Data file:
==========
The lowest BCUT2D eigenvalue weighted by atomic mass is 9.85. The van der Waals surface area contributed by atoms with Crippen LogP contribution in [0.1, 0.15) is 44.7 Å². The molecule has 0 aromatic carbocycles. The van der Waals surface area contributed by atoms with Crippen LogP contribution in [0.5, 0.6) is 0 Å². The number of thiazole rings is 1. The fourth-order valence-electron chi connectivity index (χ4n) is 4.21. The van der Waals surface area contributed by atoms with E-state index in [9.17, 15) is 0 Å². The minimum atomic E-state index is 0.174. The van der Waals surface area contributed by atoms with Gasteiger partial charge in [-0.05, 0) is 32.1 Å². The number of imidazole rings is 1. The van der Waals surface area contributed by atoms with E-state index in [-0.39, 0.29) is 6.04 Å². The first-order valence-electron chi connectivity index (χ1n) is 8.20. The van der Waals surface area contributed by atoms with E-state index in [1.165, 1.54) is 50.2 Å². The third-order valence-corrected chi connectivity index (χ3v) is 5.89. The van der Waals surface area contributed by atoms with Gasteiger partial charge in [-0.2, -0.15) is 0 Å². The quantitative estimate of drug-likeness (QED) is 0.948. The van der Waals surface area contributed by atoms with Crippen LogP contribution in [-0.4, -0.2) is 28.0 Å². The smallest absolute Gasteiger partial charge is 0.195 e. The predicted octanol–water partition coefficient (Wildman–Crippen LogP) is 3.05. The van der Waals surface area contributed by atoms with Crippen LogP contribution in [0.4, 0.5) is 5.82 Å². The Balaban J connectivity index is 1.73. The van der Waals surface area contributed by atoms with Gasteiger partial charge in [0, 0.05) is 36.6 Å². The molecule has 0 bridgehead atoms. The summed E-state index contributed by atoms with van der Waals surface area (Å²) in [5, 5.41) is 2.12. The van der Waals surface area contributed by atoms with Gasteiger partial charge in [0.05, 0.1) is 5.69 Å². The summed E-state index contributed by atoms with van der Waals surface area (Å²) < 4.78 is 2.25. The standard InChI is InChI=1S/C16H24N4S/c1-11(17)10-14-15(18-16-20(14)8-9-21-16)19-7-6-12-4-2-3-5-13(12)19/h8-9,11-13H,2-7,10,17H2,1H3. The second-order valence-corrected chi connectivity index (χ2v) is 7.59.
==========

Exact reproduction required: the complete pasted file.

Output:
The lowest BCUT2D eigenvalue weighted by atomic mass is 9.85. The van der Waals surface area contributed by atoms with Crippen LogP contribution in [0.1, 0.15) is 44.7 Å². The molecule has 0 aromatic carbocycles. The van der Waals surface area contributed by atoms with Crippen LogP contribution in [0.5, 0.6) is 0 Å². The number of thiazole rings is 1. The fourth-order valence-electron chi connectivity index (χ4n) is 4.21. The van der Waals surface area contributed by atoms with E-state index in [9.17, 15) is 0 Å². The minimum atomic E-state index is 0.174. The van der Waals surface area contributed by atoms with Gasteiger partial charge in [-0.05, 0) is 32.1 Å². The number of imidazole rings is 1. The van der Waals surface area contributed by atoms with E-state index in [-0.39, 0.29) is 6.04 Å². The first-order valence-electron chi connectivity index (χ1n) is 8.20. The van der Waals surface area contributed by atoms with E-state index in [1.165, 1.54) is 50.2 Å². The third-order valence-corrected chi connectivity index (χ3v) is 5.89. The van der Waals surface area contributed by atoms with Gasteiger partial charge in [-0.2, -0.15) is 0 Å². The quantitative estimate of drug-likeness (QED) is 0.948. The van der Waals surface area contributed by atoms with Crippen LogP contribution in [-0.4, -0.2) is 28.0 Å². The smallest absolute Gasteiger partial charge is 0.195 e. The predicted octanol–water partition coefficient (Wildman–Crippen LogP) is 3.05. The van der Waals surface area contributed by atoms with Crippen LogP contribution in [0.4, 0.5) is 5.82 Å². The Balaban J connectivity index is 1.73. The van der Waals surface area contributed by atoms with Gasteiger partial charge in [0, 0.05) is 36.6 Å². The molecule has 0 bridgehead atoms. The summed E-state index contributed by atoms with van der Waals surface area (Å²) in [5, 5.41) is 2.12. The van der Waals surface area contributed by atoms with Gasteiger partial charge in [0.05, 0.1) is 5.69 Å². The summed E-state index contributed by atoms with van der Waals surface area (Å²) < 4.78 is 2.25. The standard InChI is InChI=1S/C16H24N4S/c1-11(17)10-14-15(18-16-20(14)8-9-21-16)19-7-6-12-4-2-3-5-13(12)19/h8-9,11-13H,2-7,10,17H2,1H3. The second-order valence-corrected chi connectivity index (χ2v) is 7.59.